Doug Huffman
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Nerve function is similar through out the human body.
 
  • #7
Ygggdrasil
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All enzymes (as well as other functional molecules like channels) in the body have evolved to work optimally at 37oC, and changing the temperature can alter their rates as well as their stability. Because the rates of many enzymes must match with the rates of other processes and changing the temperature can have unequal effects on different enzymes, changing the temperature of the body will have disastrous effects on many processes in the body (at low temperatures, reactions won't happen fast enough, and at high temperatures, enzymes will start unfolding).

This is not to say that all enzymes have to work at 37oC. Different organisms have evolved different optimal temperatures for their enzymes. For example, arctic shrimp have enzymes evolved for cold temperatures while thermophilic bacteria have enzymes optimized for high temperatures. Thus, another question may be why did humans (and other similar mammals) evolve to have a core body temperature above the ambient temperature?

The answer to this may simply be that it is easier for the body to warm itself in cold environments that it would be to shed excess heat in warm environments. Metabolic processes generate a lot of heat which will keep the body warm, and the body can expend energy for the specific task of generating heat. Removing heat, however, relies solely on heat exchange with the environment which is probably fairly inefficient means to cool a body with a relatively low surface area to volume ratio.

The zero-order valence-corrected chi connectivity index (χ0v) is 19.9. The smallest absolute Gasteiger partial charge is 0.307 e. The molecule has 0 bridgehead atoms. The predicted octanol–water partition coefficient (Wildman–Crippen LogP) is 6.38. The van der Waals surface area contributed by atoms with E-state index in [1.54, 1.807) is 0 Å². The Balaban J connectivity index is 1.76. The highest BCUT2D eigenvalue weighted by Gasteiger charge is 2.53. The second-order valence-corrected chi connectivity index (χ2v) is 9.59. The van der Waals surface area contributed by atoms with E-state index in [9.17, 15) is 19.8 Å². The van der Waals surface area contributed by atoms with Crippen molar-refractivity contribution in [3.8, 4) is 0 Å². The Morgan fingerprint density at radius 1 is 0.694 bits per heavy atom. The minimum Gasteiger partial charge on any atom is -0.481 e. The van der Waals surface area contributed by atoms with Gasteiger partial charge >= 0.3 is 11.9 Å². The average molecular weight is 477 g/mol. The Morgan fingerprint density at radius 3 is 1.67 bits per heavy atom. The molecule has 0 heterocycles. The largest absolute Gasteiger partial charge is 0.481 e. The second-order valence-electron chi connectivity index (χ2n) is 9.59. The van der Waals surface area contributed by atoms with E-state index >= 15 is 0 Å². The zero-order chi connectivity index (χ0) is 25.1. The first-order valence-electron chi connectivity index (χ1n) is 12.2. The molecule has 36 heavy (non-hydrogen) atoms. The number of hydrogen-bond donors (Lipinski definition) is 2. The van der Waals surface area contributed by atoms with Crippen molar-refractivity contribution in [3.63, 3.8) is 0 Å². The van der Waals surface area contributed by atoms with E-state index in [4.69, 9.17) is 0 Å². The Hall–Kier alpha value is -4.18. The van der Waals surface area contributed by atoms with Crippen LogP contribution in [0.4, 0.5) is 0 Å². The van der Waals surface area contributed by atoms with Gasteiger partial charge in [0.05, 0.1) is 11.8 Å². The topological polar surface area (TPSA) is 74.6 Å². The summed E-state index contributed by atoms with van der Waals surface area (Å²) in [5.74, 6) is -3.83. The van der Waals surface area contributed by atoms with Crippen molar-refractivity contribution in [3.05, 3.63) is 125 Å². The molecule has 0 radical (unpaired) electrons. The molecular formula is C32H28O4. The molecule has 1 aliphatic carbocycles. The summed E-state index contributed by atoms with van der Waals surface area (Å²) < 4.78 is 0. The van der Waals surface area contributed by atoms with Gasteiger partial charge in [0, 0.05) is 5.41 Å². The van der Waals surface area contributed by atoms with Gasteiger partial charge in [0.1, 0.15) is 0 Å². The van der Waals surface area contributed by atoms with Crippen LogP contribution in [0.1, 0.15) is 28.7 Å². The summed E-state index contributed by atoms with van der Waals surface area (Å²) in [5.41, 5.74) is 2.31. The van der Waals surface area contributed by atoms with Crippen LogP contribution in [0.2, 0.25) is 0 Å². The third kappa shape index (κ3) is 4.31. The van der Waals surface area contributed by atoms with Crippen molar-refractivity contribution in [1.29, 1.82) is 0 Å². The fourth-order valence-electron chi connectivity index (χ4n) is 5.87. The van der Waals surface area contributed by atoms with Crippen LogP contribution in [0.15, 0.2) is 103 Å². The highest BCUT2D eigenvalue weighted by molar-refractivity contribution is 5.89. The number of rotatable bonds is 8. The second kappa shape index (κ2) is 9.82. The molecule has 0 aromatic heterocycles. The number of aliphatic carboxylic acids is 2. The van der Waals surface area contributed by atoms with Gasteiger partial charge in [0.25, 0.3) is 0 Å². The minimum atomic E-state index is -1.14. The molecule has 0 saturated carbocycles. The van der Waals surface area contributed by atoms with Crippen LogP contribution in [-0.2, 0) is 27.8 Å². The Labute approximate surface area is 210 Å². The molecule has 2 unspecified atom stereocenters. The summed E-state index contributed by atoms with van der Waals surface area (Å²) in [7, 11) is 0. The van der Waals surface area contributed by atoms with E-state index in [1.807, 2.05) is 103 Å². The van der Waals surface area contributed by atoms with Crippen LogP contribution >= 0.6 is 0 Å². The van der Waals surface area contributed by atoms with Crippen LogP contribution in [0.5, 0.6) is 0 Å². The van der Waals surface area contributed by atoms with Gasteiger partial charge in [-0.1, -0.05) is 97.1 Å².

• #8
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Thanks to all, but I'm still missing a reasonable enough answer. Which human metabolic reactions precisely fail to occur at temperatures around 30 C causing death? If that's what happens of course, some posts suggest that temperature is not the issue for the metabolic processes and reactions sustaining our life, but only for the functioning of the neurological system supporting fundamental metabolic processes.
 
  • #9
Evo
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You are asking about hypothermia. Hypothermia is dangerously low body temperature, below 95 °F (35 °C).

Severe
As the temperature decreases, further physiological systems falter and heart rate, respiratory rate, and blood pressureall decrease. This results in an expected heart rate in the 30s at a temperature of 28 °C (82 °F).[11]